Ranchers see relief after dry summer punished rangeland
By JOHN O'CONNELL
IDAHO FALLS, Idaho -- Timely October precipitation helped many eastern Idaho ranchers achieve a considerable savings through reduced feed consumption.
Rick Passey, an Idaho Falls farm and ranch manager with Becker Farms, said the dry weather threatened to force him to move cattle from their summer pasture in Bone, Idaho, a few weeks early. Thanks to a relatively moist start to the new water year, he now expects to keep them in Bone until Nov. 20, about the normal time.
Passey said the moisture has "softened up" dry grasses in the summer range.
"When it's bone dry, they walk through it and they break off as much as they eat," Passey said. "We would have been forced to move them back. When we start feeding our cows (hay), we feed 4 tons per day. That's $800. It's pretty easy to do the math."
The moisture also helped Idaho Falls farmer and rancher Gary Dixon delay the start of hay feeding by keeping his cattle on their summer range longer.
"It was pretty dry until three weeks ago. We were able to keep them there another three weeks. We're going to save quite a bit there," Dixon said.
Dwight Little, a farmer and rancher in Teton, Idaho, estimates the moisture enabled him to keep his cattle on their summer range for an extra two to three weeks. He said there's not much nutrition left in the summer range, but it's sufficient to maintain cattle after calves have been weaned.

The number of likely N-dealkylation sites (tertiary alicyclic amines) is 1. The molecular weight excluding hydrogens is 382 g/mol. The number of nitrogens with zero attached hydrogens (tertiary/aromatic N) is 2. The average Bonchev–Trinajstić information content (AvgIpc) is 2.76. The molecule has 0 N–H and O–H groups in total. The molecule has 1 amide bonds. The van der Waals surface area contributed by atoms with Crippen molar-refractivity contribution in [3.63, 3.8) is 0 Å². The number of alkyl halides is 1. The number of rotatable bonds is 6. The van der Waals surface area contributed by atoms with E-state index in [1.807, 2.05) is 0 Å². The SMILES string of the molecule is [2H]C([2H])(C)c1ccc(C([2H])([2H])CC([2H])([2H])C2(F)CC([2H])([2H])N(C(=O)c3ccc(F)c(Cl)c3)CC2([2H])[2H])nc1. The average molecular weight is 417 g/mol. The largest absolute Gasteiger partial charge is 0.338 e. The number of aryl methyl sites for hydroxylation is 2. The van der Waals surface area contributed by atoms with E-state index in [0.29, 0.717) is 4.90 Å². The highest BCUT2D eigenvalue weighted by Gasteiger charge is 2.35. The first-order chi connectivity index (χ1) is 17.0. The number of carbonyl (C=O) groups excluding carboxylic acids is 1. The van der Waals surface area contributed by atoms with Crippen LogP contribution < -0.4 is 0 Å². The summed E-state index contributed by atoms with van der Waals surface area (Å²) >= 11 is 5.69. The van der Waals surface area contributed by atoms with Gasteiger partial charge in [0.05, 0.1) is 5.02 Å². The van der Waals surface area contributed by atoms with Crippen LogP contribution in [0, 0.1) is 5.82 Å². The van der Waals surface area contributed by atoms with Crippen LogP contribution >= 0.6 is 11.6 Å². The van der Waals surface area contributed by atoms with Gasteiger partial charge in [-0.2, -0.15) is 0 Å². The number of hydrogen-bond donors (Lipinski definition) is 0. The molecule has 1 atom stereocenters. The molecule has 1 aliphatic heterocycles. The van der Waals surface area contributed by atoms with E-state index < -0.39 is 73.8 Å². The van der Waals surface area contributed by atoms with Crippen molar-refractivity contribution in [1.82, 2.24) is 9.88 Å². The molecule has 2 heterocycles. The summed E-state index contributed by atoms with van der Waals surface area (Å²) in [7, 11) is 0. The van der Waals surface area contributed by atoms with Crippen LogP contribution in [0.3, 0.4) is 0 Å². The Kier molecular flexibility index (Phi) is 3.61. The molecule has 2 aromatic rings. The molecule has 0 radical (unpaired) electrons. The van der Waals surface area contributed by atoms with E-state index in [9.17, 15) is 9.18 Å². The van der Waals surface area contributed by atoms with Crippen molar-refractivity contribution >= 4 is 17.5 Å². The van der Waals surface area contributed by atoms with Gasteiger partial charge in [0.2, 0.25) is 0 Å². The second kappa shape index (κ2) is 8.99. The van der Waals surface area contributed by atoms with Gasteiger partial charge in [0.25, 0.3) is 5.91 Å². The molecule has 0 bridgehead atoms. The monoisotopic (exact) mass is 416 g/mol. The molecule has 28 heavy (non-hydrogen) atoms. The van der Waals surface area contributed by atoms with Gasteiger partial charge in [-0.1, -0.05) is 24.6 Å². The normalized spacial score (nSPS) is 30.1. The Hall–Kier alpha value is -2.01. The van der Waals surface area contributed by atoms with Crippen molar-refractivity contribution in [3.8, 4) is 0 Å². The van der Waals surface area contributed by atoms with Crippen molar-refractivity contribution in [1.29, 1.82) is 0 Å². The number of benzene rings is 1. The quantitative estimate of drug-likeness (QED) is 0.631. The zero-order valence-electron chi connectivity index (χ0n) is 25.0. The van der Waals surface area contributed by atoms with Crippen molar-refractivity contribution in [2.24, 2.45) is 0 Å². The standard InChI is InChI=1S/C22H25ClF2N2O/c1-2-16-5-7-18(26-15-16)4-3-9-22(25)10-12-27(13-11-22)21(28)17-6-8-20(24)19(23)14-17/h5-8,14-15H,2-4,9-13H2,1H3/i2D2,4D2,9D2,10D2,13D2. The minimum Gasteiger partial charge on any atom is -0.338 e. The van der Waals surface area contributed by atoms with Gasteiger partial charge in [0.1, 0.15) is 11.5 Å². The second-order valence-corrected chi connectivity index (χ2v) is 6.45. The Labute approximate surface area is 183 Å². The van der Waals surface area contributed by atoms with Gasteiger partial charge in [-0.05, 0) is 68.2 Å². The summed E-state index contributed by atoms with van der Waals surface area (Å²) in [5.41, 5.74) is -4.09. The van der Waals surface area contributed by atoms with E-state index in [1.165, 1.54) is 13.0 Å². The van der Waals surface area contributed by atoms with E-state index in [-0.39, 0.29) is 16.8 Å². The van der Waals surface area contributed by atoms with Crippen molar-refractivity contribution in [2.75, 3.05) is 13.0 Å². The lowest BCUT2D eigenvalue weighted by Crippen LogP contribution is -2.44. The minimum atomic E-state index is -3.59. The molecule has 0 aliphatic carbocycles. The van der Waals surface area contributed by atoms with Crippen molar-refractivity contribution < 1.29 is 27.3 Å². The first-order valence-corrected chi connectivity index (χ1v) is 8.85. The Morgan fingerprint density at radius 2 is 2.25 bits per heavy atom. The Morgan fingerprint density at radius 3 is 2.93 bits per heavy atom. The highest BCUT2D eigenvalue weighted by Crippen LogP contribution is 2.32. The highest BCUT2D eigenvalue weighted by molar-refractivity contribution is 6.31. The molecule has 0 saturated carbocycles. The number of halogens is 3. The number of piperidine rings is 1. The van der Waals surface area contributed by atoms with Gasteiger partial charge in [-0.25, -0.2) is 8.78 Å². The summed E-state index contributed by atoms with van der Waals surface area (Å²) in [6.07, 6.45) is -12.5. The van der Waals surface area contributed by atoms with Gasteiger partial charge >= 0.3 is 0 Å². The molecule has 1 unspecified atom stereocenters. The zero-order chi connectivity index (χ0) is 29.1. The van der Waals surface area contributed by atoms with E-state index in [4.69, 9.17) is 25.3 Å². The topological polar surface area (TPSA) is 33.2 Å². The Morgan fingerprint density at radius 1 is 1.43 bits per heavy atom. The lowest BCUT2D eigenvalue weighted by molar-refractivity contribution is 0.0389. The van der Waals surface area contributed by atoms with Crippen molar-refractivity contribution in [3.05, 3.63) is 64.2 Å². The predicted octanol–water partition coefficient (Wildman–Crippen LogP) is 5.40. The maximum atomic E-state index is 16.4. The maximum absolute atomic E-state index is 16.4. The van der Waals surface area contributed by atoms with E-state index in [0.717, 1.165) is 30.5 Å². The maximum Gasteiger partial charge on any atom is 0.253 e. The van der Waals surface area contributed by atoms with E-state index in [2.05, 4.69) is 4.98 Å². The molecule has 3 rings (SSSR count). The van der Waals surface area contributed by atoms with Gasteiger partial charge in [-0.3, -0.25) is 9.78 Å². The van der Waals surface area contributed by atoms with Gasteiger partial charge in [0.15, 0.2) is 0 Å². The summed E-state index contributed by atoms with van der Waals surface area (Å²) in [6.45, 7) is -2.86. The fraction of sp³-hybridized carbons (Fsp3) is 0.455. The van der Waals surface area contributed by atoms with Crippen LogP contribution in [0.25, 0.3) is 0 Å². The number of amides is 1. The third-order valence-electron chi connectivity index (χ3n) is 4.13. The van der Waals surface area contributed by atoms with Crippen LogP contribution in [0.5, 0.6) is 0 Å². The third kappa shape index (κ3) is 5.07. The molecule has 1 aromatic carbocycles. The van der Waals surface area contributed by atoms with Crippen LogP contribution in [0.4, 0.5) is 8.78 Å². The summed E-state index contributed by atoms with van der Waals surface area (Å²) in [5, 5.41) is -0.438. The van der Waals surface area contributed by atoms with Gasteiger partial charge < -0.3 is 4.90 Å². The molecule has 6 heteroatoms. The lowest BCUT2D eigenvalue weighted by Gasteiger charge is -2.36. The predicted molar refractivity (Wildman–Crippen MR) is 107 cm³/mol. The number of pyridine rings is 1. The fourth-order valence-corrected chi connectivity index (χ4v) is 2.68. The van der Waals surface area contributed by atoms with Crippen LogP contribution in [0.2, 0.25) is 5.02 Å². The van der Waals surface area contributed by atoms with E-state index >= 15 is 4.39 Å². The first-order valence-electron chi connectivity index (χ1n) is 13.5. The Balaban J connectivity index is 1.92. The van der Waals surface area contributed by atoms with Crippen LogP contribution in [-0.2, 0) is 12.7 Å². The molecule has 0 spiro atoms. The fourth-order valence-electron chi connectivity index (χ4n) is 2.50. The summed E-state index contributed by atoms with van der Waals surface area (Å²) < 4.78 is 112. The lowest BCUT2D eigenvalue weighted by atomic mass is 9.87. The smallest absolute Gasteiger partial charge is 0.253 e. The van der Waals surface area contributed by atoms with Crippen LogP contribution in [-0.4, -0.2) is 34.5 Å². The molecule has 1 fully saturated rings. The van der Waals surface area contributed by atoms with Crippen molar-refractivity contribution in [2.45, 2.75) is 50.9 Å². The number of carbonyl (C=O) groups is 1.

"It softened that grass up and made it a little more palatable," Little said. "That might be the difference between making a little money and not when you start talking about $200 (a ton) hay."
Natural Resources Conservation Service hydrologist Jeff Anderson said key rangeland in southern Idaho has received 85 to 95 percent of normal precipitation during the water year that began in October, and eastern Idaho's precipitation has been 80 to 90 percent of normal.
Though still below normal, Anderson noted it's a welcome change in the weather from the exceptionally dry summer.
Idaho from Boise to the north has seen above-average precipitation during the new water year, ranging from 107 percent of normal in the Boise Basin to 140 percent of normal in the Clearwater Basin, Anderson said.
Idaho's southern basins south of the Snake River have been dry, however, receiving about 60 percent of normal precipitation, Anderson said.
Anderson considers it a good sign for agriculture that conditions in the Pacific Ocean this summer aligned with an El Niño winter, which typically results in dry weather in the Pacific Northwest, have shifted toward a neutral weather pattern.